Approaching the Truth of the Missing Carbon Sink
Wenfeng Wang1, Xi Chen1, Lunche Wang2, Heng Zhang3, Gang Yin1, Yifan Zhang4
More details
Hide details
1State Key Laboratory of Desert and Oasis Ecology, Xinjiang Institute of Ecology and Geography,
Chinese Academy of Sciences, Urumqi, 830011, China
2School of Earth Science, China University of Geosciences,
Wuhan, 430074, China
3Department of Mathematics and Computer Science, Fujian Normal University,
Fuqing, 350300, China
4Department of Chemistry, Inha University, 100 Inharo, Incheon 402-751, South Korea
Submission date: 2016-01-27
Final revision date: 2016-03-23
Acceptance date: 2016-03-23
Publication date: 2016-07-22
Pol. J. Environ. Stud. 2016;25(4):1799–1802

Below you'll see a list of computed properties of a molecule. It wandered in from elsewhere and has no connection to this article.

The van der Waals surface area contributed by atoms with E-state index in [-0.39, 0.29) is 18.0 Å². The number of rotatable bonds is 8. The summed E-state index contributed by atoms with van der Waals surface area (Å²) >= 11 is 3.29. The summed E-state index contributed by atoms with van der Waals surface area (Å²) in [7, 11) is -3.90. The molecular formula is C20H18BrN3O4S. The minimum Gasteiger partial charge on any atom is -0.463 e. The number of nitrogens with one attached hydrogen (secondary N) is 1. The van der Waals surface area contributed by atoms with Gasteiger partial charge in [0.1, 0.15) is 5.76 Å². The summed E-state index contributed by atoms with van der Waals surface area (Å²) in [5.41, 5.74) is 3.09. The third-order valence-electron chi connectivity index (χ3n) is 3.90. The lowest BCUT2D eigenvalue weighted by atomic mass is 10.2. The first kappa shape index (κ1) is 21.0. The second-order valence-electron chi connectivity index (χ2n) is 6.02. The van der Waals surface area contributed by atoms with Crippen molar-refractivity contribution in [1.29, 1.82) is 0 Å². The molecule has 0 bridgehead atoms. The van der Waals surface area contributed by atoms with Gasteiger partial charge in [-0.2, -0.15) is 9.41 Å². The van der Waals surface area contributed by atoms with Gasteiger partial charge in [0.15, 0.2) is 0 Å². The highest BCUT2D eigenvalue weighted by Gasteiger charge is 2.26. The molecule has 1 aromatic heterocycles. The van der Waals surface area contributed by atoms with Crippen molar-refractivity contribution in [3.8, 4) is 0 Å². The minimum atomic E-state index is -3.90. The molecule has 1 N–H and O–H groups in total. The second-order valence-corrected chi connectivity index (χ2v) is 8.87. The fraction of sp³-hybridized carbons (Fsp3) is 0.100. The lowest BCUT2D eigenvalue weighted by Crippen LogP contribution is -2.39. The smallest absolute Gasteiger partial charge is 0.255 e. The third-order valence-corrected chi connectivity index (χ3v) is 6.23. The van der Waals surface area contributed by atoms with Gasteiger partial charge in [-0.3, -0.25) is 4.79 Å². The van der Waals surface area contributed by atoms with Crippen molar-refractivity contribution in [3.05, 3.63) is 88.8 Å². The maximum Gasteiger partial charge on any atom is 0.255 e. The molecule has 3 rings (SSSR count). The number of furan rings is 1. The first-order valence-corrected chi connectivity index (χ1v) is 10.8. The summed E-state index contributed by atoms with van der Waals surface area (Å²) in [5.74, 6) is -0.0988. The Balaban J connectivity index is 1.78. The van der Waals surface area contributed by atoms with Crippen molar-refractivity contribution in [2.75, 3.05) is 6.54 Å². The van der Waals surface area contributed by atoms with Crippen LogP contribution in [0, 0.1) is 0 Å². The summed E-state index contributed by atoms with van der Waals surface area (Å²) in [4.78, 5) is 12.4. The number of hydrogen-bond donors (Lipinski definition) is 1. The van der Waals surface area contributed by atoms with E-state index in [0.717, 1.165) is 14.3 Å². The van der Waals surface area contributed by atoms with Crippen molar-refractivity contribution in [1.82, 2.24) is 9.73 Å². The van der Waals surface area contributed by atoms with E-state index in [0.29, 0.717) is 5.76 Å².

Numerous efforts in investigating the global carbon balance have concluded that the global CO2 budget cannot be balanced unless a ‘‘missing carbon sink’’ is invoked. Until now there have been considerable uncertainties as to the magnitude of the C-sink in different regions and the contributions of aboveground/ underground processes. This study is aimed at presenting a first estimate of the gap between observed soil respiration and its biological components in arid areas that characterize more than 30% of Earth’s total land surface. In the current literature, soil respiration flux is interpreted in the context of an unstated hypothesis that the fluxes were largely determined by underground biological processes. However, the assumption turned out to be incorrect. Negative soil respiration fluxes in unneglectable arid regions implied a gap in our knowledge. The first estimate of the gap between observed soil respiration flux and its biological components in the global arid regions is a beginning at determining the size of the missing C-sink.